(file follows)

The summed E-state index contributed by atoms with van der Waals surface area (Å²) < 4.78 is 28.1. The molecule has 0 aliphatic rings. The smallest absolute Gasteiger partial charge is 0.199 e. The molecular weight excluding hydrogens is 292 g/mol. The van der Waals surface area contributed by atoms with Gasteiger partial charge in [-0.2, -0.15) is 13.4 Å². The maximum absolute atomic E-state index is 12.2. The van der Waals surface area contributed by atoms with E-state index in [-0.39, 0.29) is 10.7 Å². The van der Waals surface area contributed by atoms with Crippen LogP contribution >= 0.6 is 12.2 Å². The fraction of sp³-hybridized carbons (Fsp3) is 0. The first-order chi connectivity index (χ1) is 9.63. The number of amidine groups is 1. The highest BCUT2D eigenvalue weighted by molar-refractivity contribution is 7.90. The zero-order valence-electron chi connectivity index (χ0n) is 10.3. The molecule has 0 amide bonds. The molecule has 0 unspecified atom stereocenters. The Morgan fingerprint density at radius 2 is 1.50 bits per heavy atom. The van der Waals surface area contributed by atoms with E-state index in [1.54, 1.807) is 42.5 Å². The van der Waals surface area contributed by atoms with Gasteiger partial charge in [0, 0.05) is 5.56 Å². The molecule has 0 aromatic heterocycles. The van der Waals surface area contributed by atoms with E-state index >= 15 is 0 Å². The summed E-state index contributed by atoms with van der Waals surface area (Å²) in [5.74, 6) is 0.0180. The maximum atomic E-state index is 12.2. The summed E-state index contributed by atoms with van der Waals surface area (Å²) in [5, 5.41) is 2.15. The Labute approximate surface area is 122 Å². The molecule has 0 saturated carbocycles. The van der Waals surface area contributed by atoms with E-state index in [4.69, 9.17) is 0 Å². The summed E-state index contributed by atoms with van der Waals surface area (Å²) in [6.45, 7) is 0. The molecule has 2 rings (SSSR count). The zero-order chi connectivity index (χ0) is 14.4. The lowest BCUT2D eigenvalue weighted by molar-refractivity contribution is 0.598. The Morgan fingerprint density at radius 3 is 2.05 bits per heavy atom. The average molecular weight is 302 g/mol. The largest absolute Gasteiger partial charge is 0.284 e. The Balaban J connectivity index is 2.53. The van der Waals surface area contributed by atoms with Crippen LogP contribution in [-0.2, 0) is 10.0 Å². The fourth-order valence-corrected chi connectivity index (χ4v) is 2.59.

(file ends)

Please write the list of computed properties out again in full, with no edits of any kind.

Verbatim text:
The summed E-state index contributed by atoms with van der Waals surface area (Å²) < 4.78 is 28.1. The molecule has 0 aliphatic rings. The smallest absolute Gasteiger partial charge is 0.199 e. The molecular weight excluding hydrogens is 292 g/mol. The van der Waals surface area contributed by atoms with Gasteiger partial charge in [-0.2, -0.15) is 13.4 Å². The maximum absolute atomic E-state index is 12.2. The van der Waals surface area contributed by atoms with E-state index in [-0.39, 0.29) is 10.7 Å². The van der Waals surface area contributed by atoms with Crippen LogP contribution >= 0.6 is 12.2 Å². The fraction of sp³-hybridized carbons (Fsp3) is 0. The first-order chi connectivity index (χ1) is 9.63. The number of amidine groups is 1. The highest BCUT2D eigenvalue weighted by molar-refractivity contribution is 7.90. The zero-order valence-electron chi connectivity index (χ0n) is 10.3. The molecule has 0 amide bonds. The molecule has 0 unspecified atom stereocenters. The Morgan fingerprint density at radius 2 is 1.50 bits per heavy atom. The van der Waals surface area contributed by atoms with E-state index in [1.54, 1.807) is 42.5 Å². The van der Waals surface area contributed by atoms with Gasteiger partial charge in [0, 0.05) is 5.56 Å². The molecule has 0 aromatic heterocycles. The van der Waals surface area contributed by atoms with E-state index >= 15 is 0 Å². The summed E-state index contributed by atoms with van der Waals surface area (Å²) in [5.74, 6) is 0.0180. The maximum atomic E-state index is 12.2. The summed E-state index contributed by atoms with van der Waals surface area (Å²) in [5, 5.41) is 2.15. The Labute approximate surface area is 122 Å². The molecule has 0 saturated carbocycles. The van der Waals surface area contributed by atoms with E-state index in [4.69, 9.17) is 0 Å². The summed E-state index contributed by atoms with van der Waals surface area (Å²) in [6.45, 7) is 0. The molecule has 2 rings (SSSR count). The zero-order chi connectivity index (χ0) is 14.4. The lowest BCUT2D eigenvalue weighted by molar-refractivity contribution is 0.598. The Morgan fingerprint density at radius 3 is 2.05 bits per heavy atom. The average molecular weight is 302 g/mol. The largest absolute Gasteiger partial charge is 0.284 e. The Balaban J connectivity index is 2.53. The van der Waals surface area contributed by atoms with Crippen LogP contribution in [-0.2, 0) is 10.0 Å². The fourth-order valence-corrected chi connectivity index (χ4v) is 2.59.